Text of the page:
Imperial Royal Austrian State Railways
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The Imperial Royal State Railways (German: k.k. Staatsbahnen, abbr. kkStB, from 1915: k.k. österreichische Staatsbahnen) was the state railway organisation in the Cisleithanian (Austrian) part of Austria-Hungary.
The introduction of railway traffic in the Austrian Empire had been pushed by pioneers like physicist František Josef Gerstner (1756–1832), who advocated a railway connection from the Vltava basin across the Bohemian Massif to the Danube river. After in 1810 a first 22 kilometres (14 mi) long horse-drawn railway line was built at the Eisenerz mine in Styria for the transport of iron stones, in 1832 a wagonway between Austrian Linz and České Budějovice (Budweis) in Bohemia opened. It was 128.8 kilometres (80.0 mi) long and was the second interurban railway in continental Europe (after the French Saint-Étienne to Andrézieux Railway line opened in 1827). The southern continuation from Linz to Gmunden was finished in 1836.
The first section of a new steam locomotive railway from the Austrian capital Vienna to Kraków in the Kingdom of Galicia and Lodomeria operated by the Emperor Ferdinand Northern Railway company opened in 1837. Designed by Franz Xaver Riepl, it was financed by the banker Salomon Mayer von Rothschild. After initial hesitation, the Austrian state took a keen interest in railways, and in late 1854, 994 kilometres (618 mi) out of 1,443 kilometres (897 mi) of railway lines were state owned (almost 70%). However the Southern Railway from Vienna to the seaport at Trieste via the Semmering Pass opened in 1857 was operated by the private Austrian Southern Railway company.
After 1854, because of financial crisis in the Empire, the railways in the Austrian part were sold at prices cut to the bone, many of them, like the Imperial Royal Privileged Austrian State Railway Company to French investors. Concessions for new private companies were granted.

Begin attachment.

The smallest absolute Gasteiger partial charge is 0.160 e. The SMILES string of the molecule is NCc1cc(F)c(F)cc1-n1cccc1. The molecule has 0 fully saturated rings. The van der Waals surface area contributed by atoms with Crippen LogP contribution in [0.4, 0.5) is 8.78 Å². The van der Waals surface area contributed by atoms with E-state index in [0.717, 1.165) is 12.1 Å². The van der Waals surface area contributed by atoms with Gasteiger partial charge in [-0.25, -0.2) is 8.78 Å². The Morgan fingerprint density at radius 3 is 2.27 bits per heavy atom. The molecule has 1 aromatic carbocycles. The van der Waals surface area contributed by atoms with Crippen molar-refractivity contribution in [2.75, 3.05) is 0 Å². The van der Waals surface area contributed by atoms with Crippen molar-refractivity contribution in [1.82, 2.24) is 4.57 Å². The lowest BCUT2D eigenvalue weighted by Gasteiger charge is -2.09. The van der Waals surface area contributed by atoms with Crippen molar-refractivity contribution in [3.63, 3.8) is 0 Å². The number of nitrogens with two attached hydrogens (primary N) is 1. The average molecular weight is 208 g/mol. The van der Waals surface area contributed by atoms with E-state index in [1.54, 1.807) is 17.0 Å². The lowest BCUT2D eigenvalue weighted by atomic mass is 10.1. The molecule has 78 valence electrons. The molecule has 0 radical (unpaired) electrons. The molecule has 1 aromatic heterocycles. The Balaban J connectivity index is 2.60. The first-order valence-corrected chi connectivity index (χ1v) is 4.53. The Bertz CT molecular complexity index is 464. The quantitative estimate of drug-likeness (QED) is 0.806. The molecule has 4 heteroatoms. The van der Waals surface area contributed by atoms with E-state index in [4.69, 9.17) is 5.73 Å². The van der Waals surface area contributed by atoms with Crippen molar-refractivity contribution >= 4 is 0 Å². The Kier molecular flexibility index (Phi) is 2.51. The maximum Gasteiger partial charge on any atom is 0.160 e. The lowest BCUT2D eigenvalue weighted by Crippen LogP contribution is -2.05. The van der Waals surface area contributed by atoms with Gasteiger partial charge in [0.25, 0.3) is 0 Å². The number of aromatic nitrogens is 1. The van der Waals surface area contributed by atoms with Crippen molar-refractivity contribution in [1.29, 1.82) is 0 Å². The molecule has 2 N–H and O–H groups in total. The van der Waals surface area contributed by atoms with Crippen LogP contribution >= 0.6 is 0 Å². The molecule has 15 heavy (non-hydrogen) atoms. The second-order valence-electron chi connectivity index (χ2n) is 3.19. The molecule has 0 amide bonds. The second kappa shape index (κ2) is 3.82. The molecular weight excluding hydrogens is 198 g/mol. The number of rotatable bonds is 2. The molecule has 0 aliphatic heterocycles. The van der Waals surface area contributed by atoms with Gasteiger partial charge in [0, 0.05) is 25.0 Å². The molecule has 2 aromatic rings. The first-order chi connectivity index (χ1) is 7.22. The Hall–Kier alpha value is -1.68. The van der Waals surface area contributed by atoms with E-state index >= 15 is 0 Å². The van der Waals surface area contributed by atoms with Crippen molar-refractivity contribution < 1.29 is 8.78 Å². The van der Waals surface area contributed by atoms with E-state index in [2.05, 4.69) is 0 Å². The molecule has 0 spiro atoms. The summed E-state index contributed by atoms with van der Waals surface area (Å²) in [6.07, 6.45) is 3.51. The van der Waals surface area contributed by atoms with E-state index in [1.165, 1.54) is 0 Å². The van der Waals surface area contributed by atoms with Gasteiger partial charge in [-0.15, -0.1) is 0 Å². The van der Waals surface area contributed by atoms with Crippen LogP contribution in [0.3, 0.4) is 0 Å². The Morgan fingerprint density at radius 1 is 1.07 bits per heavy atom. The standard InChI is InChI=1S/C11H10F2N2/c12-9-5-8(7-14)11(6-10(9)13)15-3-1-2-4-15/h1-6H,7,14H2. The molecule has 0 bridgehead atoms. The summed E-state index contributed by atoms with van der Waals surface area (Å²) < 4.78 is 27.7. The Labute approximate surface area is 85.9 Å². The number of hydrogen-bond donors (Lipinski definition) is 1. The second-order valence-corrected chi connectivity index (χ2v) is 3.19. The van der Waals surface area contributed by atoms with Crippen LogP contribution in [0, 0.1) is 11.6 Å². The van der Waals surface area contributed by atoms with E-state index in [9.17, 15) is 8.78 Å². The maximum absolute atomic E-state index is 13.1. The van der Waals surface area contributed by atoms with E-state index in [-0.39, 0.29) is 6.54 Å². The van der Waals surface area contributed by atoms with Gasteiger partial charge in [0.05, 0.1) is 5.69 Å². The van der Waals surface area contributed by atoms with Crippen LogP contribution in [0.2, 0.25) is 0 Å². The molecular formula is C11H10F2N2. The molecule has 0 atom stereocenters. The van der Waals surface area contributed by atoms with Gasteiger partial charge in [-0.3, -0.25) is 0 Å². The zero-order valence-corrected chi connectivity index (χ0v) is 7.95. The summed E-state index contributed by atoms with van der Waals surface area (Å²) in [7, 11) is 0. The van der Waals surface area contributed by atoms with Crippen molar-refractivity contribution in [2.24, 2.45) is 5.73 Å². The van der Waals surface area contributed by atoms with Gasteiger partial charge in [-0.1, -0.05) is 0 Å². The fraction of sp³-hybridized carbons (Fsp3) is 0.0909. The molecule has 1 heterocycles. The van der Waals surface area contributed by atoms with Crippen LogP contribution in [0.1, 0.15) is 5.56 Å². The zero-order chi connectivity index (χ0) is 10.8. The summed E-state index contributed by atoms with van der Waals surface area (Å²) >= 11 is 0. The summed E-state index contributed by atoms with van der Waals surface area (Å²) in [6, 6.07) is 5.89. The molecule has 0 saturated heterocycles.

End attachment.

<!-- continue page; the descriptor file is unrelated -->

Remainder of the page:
After the Austro-Hungarian Compromise of 1867, the Transleithanian (Hungarian) lines were nationalized as the Hungarian State Railways (MÁV). The Long Depression, started by Vienna stock market crash in 1873, resulted in the bankruptcy of several Austrian railways, and the state took them over.
Austrian state railways
At the end of 1884 the state railway network covered 5,103 km. On July 1, 1884 the "k.k. Generaldirektion der Staatsbahnen" ("Imperial General Directorate of the State Railways") was founded; this was the birth of the "kaiserlich-königliche Staatsbahnen" (abbreviated as "kkStB" or "k.k.St.B.").
By nationalizing other companies or taking over their traffic the company obtained a practical monopoly in railway transport. "Südbahn" (SB, southern railway) was the only major company that remained private until the end of Empire. In 1914, of a total of 22,981 km of railway tracks on Austrian territory, 18,859 (82%) were state owned.
After the end of the First World War the vehicle fleet and infrastructure of kkStB were divided among state railway companies of successor states: Czechoslovak State Railways (ČSD) in Czechoslovakia, Deutschösterreichische Staatsbahnen (DÖStB) in Austria (in 1919 renamed to Österreichische Staatsbahnen, ÖStB, in 1921 renamed to Bundesbahn Österreich, BBÖ), and others.